Dirk McLean is the Author of the Outstanding New Children's Book, Curtain's Up - Photo Courtesy of McClelland.com

Dirk McLean - October 7, 2010

FOR IMMEDIATE RELEASE CONTACT:
Dirk McLean 416-494-9820

CURTAIN UP! A BOOK FOR YOUNG PERFORMERS, a children’s picture book by DIRK McLEAN with colourful illustrations by FRANCE BRASSARD has been published by Tundra Books in Toronto & Tundra Books of Northern New York.

Written by an author with extensive firsthand theater experience, Curtain Up! is a
must-have resource for young performers.

In Curtain Up!, a fiction picture book, Amaya has been chosen for the lead role in what will be her first professional play. Although she has acted before, she’s about to learn how much team effort and hard work is involved in putting on a show. Through Amaya’s journey, readers will experience the audition process, the many rehearsals, the costume fittings, the memory work, and the thrill of performance.

Dirk McLean, writer-actor, was born in Trinidad & Tobago. His autobiographical radio drama, The House on Hermitage Road, was produced by the CBC and subsequently published. McLean’s previous children’s books have garnered starred critical reviews: Steel Drums and Ice Skates (Groundwood Books) and Play Mas’! A Carnival ABC (Tundra Books), with promotions at Book Expo America, American Library Association, Book Expo Canada, Bookstores, and Libraries. McLean’s writing also extends to plays, screenplays, and memoir ghostwriting. He lives in Toronto.

France Brassard, the illustrator, has been fascinated by illustration since she received a tiny picture book in a Christmas stocking when she was a child. After studying both interior and graphic design, she became an illustrator in the 1990s. Brassard now has several books to her credit including Lily and the Mixed-Up Letters by Deborah Hodge and If I Had a Dog by Carolyn Jackson. She lives in Quebec.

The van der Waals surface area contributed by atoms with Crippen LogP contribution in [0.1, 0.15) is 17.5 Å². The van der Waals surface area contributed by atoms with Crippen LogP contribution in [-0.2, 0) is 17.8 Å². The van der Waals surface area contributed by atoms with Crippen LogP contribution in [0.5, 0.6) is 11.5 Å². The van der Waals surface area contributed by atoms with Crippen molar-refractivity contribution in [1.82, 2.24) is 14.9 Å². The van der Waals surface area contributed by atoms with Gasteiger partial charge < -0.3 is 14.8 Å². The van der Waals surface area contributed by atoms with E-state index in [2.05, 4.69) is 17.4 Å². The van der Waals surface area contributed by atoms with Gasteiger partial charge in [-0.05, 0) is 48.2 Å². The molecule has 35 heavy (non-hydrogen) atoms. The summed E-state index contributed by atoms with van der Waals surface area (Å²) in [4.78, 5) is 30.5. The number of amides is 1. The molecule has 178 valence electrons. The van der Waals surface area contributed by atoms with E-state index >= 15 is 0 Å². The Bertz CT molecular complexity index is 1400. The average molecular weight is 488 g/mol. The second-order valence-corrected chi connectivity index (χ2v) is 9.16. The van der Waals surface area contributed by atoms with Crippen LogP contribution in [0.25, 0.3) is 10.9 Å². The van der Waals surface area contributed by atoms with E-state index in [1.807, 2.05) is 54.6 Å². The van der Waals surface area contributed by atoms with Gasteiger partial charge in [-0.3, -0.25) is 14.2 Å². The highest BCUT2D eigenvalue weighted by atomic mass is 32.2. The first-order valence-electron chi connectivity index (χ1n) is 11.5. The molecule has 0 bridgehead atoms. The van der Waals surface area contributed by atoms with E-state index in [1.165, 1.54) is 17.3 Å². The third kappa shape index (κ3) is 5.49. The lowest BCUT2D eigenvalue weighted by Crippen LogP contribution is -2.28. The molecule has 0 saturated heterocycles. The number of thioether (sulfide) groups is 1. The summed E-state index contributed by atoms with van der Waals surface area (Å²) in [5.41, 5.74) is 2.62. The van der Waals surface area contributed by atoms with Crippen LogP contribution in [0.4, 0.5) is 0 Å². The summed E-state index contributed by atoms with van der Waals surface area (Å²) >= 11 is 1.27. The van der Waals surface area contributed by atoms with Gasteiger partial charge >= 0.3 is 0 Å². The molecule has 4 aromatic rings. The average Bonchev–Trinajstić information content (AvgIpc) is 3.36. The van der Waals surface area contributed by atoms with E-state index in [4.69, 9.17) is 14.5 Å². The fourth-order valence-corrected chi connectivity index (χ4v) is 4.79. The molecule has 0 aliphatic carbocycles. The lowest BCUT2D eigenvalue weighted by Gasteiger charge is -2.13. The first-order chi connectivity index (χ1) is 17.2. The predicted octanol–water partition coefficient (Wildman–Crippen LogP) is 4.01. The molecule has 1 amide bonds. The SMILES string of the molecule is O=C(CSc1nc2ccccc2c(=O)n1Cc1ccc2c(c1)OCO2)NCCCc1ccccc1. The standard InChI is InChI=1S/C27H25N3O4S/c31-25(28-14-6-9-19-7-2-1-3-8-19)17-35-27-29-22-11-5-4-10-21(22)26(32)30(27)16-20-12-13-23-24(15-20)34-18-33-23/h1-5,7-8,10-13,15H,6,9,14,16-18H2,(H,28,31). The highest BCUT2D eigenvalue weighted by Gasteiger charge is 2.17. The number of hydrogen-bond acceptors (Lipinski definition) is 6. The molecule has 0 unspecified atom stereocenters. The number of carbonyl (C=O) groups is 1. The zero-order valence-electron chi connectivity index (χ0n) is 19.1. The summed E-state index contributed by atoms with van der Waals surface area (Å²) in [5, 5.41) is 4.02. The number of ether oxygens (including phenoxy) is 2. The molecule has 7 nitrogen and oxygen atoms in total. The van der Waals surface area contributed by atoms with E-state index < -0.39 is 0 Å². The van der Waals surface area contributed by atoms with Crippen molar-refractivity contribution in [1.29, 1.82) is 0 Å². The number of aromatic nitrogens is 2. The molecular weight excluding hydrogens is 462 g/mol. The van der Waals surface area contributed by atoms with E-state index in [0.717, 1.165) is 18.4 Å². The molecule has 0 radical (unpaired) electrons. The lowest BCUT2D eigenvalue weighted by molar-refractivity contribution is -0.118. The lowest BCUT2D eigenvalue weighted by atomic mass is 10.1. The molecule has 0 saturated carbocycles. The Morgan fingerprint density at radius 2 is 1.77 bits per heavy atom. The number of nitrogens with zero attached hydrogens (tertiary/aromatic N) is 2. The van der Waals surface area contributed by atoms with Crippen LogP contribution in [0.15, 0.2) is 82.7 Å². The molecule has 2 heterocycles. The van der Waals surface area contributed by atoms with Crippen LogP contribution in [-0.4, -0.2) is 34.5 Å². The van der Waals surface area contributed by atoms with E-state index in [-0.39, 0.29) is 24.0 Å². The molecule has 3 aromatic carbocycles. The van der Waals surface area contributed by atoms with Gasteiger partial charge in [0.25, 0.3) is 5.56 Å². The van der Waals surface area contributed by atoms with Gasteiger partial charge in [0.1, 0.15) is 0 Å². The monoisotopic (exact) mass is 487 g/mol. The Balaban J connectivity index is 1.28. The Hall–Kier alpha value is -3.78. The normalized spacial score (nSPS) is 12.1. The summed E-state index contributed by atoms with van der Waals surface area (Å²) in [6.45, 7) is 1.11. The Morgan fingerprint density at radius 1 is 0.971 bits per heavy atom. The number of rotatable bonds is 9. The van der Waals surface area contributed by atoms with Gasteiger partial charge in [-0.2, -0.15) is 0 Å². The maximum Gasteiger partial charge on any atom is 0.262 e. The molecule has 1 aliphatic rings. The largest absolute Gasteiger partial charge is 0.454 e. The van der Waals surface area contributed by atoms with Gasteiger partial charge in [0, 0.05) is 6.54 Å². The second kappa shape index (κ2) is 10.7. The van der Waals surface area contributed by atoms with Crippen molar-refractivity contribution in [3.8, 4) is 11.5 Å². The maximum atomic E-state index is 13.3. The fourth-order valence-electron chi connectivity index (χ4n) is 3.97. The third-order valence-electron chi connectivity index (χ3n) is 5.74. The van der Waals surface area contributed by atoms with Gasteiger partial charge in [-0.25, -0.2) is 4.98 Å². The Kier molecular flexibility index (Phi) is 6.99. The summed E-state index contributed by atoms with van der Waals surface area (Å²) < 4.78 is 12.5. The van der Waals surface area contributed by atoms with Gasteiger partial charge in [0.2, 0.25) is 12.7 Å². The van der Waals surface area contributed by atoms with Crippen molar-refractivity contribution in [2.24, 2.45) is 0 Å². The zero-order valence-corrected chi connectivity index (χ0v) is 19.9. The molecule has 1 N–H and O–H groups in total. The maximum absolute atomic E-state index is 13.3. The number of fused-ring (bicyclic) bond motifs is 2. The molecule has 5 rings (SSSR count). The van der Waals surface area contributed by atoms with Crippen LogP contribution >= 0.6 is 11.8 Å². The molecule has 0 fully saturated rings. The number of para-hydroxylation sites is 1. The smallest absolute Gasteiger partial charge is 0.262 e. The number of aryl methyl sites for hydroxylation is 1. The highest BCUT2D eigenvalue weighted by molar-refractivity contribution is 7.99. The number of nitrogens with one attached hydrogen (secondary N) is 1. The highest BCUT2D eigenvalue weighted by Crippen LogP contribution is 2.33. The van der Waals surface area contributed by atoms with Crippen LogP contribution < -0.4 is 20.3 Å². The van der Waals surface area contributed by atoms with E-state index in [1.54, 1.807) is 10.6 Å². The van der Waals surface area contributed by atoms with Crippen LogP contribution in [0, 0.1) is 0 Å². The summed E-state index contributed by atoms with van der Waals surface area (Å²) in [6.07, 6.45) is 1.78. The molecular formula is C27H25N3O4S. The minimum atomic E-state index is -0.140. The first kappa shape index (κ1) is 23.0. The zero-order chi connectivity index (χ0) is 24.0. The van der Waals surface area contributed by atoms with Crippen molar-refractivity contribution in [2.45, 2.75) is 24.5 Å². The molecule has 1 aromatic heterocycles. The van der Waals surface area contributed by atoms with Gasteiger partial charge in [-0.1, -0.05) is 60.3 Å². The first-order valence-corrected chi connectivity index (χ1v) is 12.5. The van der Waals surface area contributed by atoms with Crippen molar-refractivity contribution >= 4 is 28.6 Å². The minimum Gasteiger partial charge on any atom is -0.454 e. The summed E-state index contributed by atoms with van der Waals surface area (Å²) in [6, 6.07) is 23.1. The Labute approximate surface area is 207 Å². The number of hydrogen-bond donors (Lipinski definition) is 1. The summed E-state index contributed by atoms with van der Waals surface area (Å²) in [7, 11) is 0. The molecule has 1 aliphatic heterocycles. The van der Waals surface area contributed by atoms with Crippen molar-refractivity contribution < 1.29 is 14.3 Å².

“…the illustrator (Brassard) gives Amaya, who looks biracial, distinctive features and an appropriately big personality. McLean, an experienced actor, does tuck a case of stage fright and a few tricks for memorizing lines and the like into his brief, upbeat narrative.”
Kirkus Reviews, August 2010

Copies of Curtain Up! are available in your local bookstores from September 14.

Can. $19.99 / U.S. $17.95 Hardcover with Poster Jacket 40 pages
Ages: 6-8 Full-colour ISBN: 978-0-88776-899-6 www.tundrabooks.com
Canadian Distributor: Random House of Canada 1-888-523-9292

GET ONE FOR YOURSELF
GET ONE FOR A CHILD YOU CARE ABOUT

Donna’s Online Store Sale

In Beauty, book reviews, Business, cars, Contact Information, Creative Writing, Culture, Disability, Education, Entertainment, Environment, Events, Health, Home Decor, Living, Media Writing, Movie Reviews, Music, Opinion, Pets, Radio Podcasts, Religion, Restaurant Reviews, Sports, Technology, travel, Uncategorized, Video Work, Writing (all kinds) on October 6, 2010 at 2:14 PM

Image result for Sale

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Week 4 Space Management: Inspiration – Defining Your Office Style (Originally Published on GetConnected.com)

In Beauty, book reviews, Business, Contact Information, Creative Writing, Culture, Education, Entertainment, Environment, Events, Health, Home Decor, Living, Media Writing, Opinion, Technology, travel, Writing (all kinds) on October 6, 2010 at 5:00 AM

Clare Kumar - October 5, 2010

By Clare Kumar

Given the amount of time spent in our offices, once designed for function, it makes sense to create spaces we truly enjoy being in. Since offices hold large variety items, selecting a style can help unify the space and reduce visual chaos. In this article, we’ll consider furniture, soft furnishings, and lighting. In the next, we’ll explore colour, art, and accessories.

1. Furniture

Natural wood is an age-old favourite for office furniture. Available in a wide range of finishes, it adds warmth to any space from traditional to contemporary. Most factories finished surfaces are durable and ready to stand up to daily use.

Laminated surfaces are scratch resistant, easy to clean and come in a variety of colours.